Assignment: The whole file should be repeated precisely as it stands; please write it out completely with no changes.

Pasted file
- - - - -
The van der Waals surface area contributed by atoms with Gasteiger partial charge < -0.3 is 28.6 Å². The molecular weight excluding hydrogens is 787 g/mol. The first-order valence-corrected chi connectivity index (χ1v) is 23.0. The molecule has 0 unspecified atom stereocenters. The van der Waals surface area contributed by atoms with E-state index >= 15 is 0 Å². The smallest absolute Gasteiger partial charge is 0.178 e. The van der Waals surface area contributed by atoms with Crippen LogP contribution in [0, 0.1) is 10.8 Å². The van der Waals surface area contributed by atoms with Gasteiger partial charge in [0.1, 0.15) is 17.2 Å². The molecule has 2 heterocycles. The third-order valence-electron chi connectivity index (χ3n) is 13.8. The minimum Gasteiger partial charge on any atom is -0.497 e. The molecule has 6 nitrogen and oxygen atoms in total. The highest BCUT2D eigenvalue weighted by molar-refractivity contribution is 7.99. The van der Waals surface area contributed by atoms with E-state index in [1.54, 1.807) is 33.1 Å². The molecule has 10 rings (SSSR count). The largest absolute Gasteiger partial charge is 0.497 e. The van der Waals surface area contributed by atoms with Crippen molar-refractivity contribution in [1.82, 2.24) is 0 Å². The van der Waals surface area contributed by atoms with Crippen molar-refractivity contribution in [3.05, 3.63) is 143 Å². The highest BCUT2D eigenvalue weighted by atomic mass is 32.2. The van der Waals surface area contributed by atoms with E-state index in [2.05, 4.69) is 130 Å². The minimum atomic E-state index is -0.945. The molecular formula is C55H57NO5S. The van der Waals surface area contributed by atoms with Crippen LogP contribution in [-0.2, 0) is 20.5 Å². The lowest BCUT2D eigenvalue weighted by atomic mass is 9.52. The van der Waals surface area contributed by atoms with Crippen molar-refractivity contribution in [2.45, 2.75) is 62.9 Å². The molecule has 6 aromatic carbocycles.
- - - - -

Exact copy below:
The van der Waals surface area contributed by atoms with Gasteiger partial charge < -0.3 is 28.6 Å². The molecular weight excluding hydrogens is 787 g/mol. The first-order valence-corrected chi connectivity index (χ1v) is 23.0. The molecule has 0 unspecified atom stereocenters. The van der Waals surface area contributed by atoms with E-state index >= 15 is 0 Å². The smallest absolute Gasteiger partial charge is 0.178 e. The van der Waals surface area contributed by atoms with Crippen LogP contribution in [0, 0.1) is 10.8 Å². The van der Waals surface area contributed by atoms with Gasteiger partial charge in [0.1, 0.15) is 17.2 Å². The molecule has 2 heterocycles. The third-order valence-electron chi connectivity index (χ3n) is 13.8. The minimum Gasteiger partial charge on any atom is -0.497 e. The molecule has 6 nitrogen and oxygen atoms in total. The highest BCUT2D eigenvalue weighted by molar-refractivity contribution is 7.99. The van der Waals surface area contributed by atoms with E-state index in [1.54, 1.807) is 33.1 Å². The molecule has 10 rings (SSSR count). The largest absolute Gasteiger partial charge is 0.497 e. The van der Waals surface area contributed by atoms with Crippen molar-refractivity contribution in [1.82, 2.24) is 0 Å². The van der Waals surface area contributed by atoms with Crippen molar-refractivity contribution in [3.05, 3.63) is 143 Å². The highest BCUT2D eigenvalue weighted by atomic mass is 32.2. The van der Waals surface area contributed by atoms with E-state index in [2.05, 4.69) is 130 Å². The minimum atomic E-state index is -0.945. The molecular formula is C55H57NO5S. The van der Waals surface area contributed by atoms with Crippen LogP contribution in [-0.2, 0) is 20.5 Å². The lowest BCUT2D eigenvalue weighted by atomic mass is 9.52. The van der Waals surface area contributed by atoms with Crippen molar-refractivity contribution in [2.45, 2.75) is 62.9 Å². The molecule has 6 aromatic carbocycles.